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The First-Ever X-Ray Images of a Lightning Strike

No, that’s not one of the ships from Independence Day vaporizing Kiersten Warren, it’s actually one of the first-ever x-ray images of a lightning strike. Joseph Dwyer, a lightning researcher at the Florida Institute of Technology in Melbourne, used a custom 1,500 pound camera, created by grad student Meagan Schaal, to capture the image of the strike.

The camera contains an x-ray detector kept in a box reportedly the size and shape of a refrigerator, which is lined with lead to protect the detector from radiation. The camera took ten million images per second in order to effectively capture the bolt of lightning.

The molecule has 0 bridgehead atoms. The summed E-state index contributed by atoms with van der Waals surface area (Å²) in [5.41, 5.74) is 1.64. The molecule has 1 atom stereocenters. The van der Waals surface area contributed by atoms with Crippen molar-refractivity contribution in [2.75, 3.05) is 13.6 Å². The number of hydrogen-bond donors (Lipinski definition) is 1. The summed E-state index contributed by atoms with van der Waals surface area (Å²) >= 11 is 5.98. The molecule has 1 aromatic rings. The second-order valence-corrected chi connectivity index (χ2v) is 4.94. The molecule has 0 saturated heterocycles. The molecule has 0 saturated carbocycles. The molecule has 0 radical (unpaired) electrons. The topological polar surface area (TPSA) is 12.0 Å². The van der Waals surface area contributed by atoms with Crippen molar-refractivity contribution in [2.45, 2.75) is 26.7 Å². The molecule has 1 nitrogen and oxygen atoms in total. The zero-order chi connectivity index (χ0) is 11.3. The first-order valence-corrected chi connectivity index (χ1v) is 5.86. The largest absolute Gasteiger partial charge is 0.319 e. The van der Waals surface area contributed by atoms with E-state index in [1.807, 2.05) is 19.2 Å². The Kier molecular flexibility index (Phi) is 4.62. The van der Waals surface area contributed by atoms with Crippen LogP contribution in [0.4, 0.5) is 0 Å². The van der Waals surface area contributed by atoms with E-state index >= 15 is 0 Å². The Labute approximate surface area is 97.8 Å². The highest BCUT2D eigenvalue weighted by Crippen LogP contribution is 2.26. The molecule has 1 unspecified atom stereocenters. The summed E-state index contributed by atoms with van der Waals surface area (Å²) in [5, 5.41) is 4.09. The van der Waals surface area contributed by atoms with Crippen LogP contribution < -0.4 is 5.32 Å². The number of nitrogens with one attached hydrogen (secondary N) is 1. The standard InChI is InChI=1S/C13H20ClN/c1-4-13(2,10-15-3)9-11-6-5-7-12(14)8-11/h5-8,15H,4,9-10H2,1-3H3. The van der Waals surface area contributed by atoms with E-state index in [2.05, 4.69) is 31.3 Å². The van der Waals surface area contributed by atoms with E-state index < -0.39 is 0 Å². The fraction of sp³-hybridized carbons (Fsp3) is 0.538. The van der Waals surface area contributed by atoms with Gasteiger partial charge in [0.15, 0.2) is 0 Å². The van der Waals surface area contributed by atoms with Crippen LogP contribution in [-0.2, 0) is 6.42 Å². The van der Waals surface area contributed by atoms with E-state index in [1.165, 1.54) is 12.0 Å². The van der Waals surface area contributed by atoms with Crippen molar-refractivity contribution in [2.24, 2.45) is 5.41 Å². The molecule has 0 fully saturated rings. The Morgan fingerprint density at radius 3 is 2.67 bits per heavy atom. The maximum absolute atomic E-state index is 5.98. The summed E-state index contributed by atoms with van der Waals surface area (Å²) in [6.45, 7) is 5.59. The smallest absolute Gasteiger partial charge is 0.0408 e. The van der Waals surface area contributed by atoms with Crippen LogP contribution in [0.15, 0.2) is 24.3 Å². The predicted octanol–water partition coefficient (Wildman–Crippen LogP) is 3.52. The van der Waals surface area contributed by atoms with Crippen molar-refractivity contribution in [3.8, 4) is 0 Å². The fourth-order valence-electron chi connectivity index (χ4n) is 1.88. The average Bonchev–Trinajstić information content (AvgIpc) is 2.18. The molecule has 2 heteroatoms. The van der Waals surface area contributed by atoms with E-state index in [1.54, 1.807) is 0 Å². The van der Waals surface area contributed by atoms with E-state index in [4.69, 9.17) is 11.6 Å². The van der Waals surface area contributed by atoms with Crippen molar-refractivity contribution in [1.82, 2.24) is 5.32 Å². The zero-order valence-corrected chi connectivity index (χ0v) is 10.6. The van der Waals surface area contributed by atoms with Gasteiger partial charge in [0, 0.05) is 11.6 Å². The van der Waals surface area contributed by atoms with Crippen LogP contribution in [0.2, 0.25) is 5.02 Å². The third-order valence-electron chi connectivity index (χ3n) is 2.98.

Most of the radiation in a bolt of lightning comes from the tip of the bolt, as shown by the above picture.

For those looking at the picture and thinking Florida weather must be insane if lightning bolts streak across pretty blue skies, yeah, Florida weather is a little ridiculous at times, but in this instance, the researchers artificially triggered the lightning by shooting small rockets with wires attached into the thunderstorms in order to direct the lightning into the camera’s view.

(National Geographic via The High Definite via The Daily What)

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